As a fan of Craig Johnson’s series of crime novels about Wyoming Sheriff Walt Longmire, I was a little disappointed with the first season of the TV series version that aired on A&E.
You can catch up with what I thought here, but it boiled down to: Not enough of Johnson’s trademark mix of tall, dark and quiet heroes and quirky plots.
Last night’s second-season debut, though, was closer to the target. The episode was based in part on a Craig Johnson book, “Hell is Empty,” which puts the sheriff in harm’s way as he transports a series of prisoners – including a man who killed a child several years ago – through his county and over a mountain … just in time for a blizzard.
The single hour of television couldn’t begin to capture all of Johnson’s straightforward plot and rich characters. But it came closer than any first-season episode.
The series is also coming closer to hitting the mark in the way it portrays Johnson’s characters. I’ve got to say I’m enjoying the heck out of Robert Taylor as Longmire, for whom “less is more” truly describes his spare speaking habit. Really, the less the writers give the sheriff to say the better – and not because Taylor’s not a good actor. He’s good, but he’s perfect with a long stare and grumble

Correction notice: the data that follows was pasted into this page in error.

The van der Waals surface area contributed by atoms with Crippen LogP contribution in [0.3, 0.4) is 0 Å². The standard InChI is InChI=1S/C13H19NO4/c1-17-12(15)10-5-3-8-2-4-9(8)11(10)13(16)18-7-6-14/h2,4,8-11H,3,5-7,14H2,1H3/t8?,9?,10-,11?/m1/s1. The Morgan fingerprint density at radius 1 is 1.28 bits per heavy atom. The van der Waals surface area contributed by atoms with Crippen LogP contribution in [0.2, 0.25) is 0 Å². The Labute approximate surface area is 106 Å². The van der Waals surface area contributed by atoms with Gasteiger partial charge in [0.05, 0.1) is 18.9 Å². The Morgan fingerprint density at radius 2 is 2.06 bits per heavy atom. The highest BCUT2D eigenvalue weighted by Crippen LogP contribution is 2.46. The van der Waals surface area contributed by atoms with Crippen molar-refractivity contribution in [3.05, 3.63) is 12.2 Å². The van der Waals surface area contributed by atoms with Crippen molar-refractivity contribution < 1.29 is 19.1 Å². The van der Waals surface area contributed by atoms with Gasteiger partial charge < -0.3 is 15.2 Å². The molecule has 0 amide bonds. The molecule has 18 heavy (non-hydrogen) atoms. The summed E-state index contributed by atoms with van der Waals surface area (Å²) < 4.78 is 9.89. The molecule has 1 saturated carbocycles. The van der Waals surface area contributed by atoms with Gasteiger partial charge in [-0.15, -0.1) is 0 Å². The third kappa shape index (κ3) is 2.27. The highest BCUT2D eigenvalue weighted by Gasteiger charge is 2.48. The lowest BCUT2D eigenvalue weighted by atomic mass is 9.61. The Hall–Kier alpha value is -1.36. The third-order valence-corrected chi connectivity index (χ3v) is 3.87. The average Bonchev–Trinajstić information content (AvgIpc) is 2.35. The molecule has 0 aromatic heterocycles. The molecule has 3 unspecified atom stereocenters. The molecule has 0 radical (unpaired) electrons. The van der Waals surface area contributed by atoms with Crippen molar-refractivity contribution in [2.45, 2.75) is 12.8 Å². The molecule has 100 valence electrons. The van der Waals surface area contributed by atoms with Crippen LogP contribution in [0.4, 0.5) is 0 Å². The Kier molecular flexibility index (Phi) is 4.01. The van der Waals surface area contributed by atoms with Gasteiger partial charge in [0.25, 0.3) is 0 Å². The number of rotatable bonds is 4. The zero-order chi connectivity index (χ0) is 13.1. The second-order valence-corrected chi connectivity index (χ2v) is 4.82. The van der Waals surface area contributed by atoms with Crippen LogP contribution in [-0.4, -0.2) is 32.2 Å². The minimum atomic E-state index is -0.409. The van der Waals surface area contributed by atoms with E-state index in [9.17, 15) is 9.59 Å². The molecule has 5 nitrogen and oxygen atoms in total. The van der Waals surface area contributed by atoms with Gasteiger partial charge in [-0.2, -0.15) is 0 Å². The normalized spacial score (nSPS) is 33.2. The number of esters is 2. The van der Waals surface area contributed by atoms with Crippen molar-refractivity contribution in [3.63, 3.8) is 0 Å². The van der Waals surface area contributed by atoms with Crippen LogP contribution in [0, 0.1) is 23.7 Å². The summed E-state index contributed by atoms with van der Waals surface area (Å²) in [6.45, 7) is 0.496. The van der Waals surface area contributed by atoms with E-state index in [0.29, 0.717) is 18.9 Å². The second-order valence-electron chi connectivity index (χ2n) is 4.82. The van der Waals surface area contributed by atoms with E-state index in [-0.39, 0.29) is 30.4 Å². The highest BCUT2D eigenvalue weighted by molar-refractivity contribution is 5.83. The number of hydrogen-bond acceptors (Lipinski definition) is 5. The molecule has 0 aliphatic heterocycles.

I loved “Battlestar Galactica” vet Katee Sackhoff as Walt’s deputy – and is very tentative love interest the right way to describe her? – Vic Moretti from the moment she was cast and I’m still enjoying her.
Bailey Chase and Cassidy Freeman are quite good as Walt’s ambitious deputy and daughter, respectively.
I’m growing to like the terrific Lou Diamond Phillips as Henry Standing Bear, Walt’s longtime friend and confidant. Phillips is making questionable casting palatable.
One big plus for me with last night’s episode was an injection of the Native American mythos and mysticism that marks Johnson’s books. As Walt trudged through snow to track the prisoners, Henry and other figures – including an impressive owl – appeared to him. Thanks in part to Henry, spirit guides and the connection between the Wyoming characters and the earth are present throughout the books.
I’m still not convinced I’m buying the subplot about the death, before the show started, of Walt’s wife. She died from cancer in the books and, while her passing has left a huge shadow across Walt, it isn’t the stuff of an ongoing mystery.
I wasn’t sure I was going to check out “Longmire” this second season. The season premiere definitely encouraged me to come back for more.